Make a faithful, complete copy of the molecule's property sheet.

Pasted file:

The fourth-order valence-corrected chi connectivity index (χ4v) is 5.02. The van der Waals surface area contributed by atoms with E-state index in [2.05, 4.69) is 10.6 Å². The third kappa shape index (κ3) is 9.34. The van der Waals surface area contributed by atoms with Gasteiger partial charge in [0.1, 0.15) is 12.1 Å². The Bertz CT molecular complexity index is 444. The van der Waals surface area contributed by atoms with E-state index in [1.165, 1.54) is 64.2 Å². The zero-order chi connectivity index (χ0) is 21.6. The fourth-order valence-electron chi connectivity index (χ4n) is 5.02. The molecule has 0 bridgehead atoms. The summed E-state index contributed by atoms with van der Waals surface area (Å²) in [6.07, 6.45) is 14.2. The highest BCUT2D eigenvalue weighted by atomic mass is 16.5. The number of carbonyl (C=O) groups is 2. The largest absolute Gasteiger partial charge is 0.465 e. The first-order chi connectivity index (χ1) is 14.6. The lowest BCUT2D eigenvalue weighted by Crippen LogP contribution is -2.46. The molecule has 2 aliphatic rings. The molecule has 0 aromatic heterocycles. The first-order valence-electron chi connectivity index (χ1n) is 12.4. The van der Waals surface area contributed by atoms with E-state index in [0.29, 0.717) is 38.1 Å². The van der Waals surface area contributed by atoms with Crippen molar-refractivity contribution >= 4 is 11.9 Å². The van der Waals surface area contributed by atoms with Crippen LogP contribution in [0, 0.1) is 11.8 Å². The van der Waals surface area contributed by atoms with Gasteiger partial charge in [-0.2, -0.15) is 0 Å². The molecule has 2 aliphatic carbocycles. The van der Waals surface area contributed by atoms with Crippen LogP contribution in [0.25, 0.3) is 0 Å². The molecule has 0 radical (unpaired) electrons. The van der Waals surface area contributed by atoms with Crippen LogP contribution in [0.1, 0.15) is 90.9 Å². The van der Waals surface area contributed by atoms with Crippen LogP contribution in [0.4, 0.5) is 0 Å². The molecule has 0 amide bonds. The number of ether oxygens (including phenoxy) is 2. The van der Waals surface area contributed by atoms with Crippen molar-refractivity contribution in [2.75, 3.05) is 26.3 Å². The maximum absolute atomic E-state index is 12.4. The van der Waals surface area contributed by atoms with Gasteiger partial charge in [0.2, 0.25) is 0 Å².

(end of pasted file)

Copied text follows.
The fourth-order valence-corrected chi connectivity index (χ4v) is 5.02. The van der Waals surface area contributed by atoms with E-state index in [2.05, 4.69) is 10.6 Å². The third kappa shape index (κ3) is 9.34. The van der Waals surface area contributed by atoms with Gasteiger partial charge in [0.1, 0.15) is 12.1 Å². The Bertz CT molecular complexity index is 444. The van der Waals surface area contributed by atoms with E-state index in [1.165, 1.54) is 64.2 Å². The zero-order chi connectivity index (χ0) is 21.6. The fourth-order valence-electron chi connectivity index (χ4n) is 5.02. The molecule has 0 bridgehead atoms. The summed E-state index contributed by atoms with van der Waals surface area (Å²) in [6.07, 6.45) is 14.2. The highest BCUT2D eigenvalue weighted by atomic mass is 16.5. The number of carbonyl (C=O) groups is 2. The largest absolute Gasteiger partial charge is 0.465 e. The first-order chi connectivity index (χ1) is 14.6. The lowest BCUT2D eigenvalue weighted by Crippen LogP contribution is -2.46. The molecule has 2 aliphatic rings. The molecule has 0 aromatic heterocycles. The first-order valence-electron chi connectivity index (χ1n) is 12.4. The van der Waals surface area contributed by atoms with E-state index in [0.29, 0.717) is 38.1 Å². The van der Waals surface area contributed by atoms with Crippen molar-refractivity contribution >= 4 is 11.9 Å². The van der Waals surface area contributed by atoms with Crippen LogP contribution in [0, 0.1) is 11.8 Å². The van der Waals surface area contributed by atoms with Gasteiger partial charge in [-0.2, -0.15) is 0 Å². The molecule has 2 aliphatic carbocycles. The van der Waals surface area contributed by atoms with Crippen LogP contribution in [0.25, 0.3) is 0 Å². The molecule has 0 radical (unpaired) electrons. The van der Waals surface area contributed by atoms with Crippen LogP contribution in [0.1, 0.15) is 90.9 Å². The van der Waals surface area contributed by atoms with Crippen LogP contribution in [0.4, 0.5) is 0 Å². The molecule has 0 amide bonds. The number of ether oxygens (including phenoxy) is 2. The van der Waals surface area contributed by atoms with Crippen molar-refractivity contribution in [2.75, 3.05) is 26.3 Å². The maximum absolute atomic E-state index is 12.4. The van der Waals surface area contributed by atoms with Gasteiger partial charge in [0.2, 0.25) is 0 Å².